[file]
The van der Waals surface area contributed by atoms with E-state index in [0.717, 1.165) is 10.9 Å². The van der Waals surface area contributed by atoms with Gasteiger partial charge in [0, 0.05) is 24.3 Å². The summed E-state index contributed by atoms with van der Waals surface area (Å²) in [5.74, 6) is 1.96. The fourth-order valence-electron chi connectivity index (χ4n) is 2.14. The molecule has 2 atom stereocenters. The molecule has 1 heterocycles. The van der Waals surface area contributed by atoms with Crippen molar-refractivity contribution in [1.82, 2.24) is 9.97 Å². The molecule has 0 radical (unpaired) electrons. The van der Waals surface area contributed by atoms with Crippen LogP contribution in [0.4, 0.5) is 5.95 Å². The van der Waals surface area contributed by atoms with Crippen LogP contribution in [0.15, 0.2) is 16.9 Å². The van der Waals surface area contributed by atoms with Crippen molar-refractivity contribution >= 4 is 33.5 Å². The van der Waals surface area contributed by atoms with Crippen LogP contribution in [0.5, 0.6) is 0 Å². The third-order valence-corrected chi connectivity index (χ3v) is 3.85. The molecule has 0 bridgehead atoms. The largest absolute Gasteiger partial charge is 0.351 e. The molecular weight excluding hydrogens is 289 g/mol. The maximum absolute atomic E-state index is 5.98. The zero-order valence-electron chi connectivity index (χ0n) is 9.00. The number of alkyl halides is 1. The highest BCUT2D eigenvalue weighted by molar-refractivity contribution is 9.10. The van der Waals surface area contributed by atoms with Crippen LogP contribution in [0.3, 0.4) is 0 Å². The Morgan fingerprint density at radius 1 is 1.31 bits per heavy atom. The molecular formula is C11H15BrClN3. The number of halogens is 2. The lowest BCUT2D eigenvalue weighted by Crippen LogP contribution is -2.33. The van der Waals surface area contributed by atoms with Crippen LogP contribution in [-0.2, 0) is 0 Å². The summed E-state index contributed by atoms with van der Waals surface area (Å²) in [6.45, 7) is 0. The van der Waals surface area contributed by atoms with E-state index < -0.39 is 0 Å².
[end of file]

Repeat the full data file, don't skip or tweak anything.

The van der Waals surface area contributed by atoms with E-state index in [0.717, 1.165) is 10.9 Å². The van der Waals surface area contributed by atoms with Gasteiger partial charge in [0, 0.05) is 24.3 Å². The summed E-state index contributed by atoms with van der Waals surface area (Å²) in [5.74, 6) is 1.96. The fourth-order valence-electron chi connectivity index (χ4n) is 2.14. The molecule has 2 atom stereocenters. The molecule has 1 heterocycles. The van der Waals surface area contributed by atoms with Crippen molar-refractivity contribution in [1.82, 2.24) is 9.97 Å². The molecule has 0 radical (unpaired) electrons. The van der Waals surface area contributed by atoms with Crippen LogP contribution in [0.4, 0.5) is 5.95 Å². The van der Waals surface area contributed by atoms with Crippen LogP contribution in [0.15, 0.2) is 16.9 Å². The van der Waals surface area contributed by atoms with Crippen molar-refractivity contribution >= 4 is 33.5 Å². The van der Waals surface area contributed by atoms with Crippen LogP contribution in [0.5, 0.6) is 0 Å². The third-order valence-corrected chi connectivity index (χ3v) is 3.85. The molecule has 0 bridgehead atoms. The largest absolute Gasteiger partial charge is 0.351 e. The molecular weight excluding hydrogens is 289 g/mol. The maximum absolute atomic E-state index is 5.98. The zero-order valence-electron chi connectivity index (χ0n) is 9.00. The number of alkyl halides is 1. The highest BCUT2D eigenvalue weighted by molar-refractivity contribution is 9.10. The van der Waals surface area contributed by atoms with Crippen LogP contribution in [0.3, 0.4) is 0 Å². The Morgan fingerprint density at radius 1 is 1.31 bits per heavy atom. The molecular formula is C11H15BrClN3. The number of halogens is 2. The lowest BCUT2D eigenvalue weighted by Crippen LogP contribution is -2.33. The van der Waals surface area contributed by atoms with Crippen LogP contribution in [-0.2, 0) is 0 Å². The summed E-state index contributed by atoms with van der Waals surface area (Å²) in [6.45, 7) is 0. The van der Waals surface area contributed by atoms with E-state index < -0.39 is 0 Å².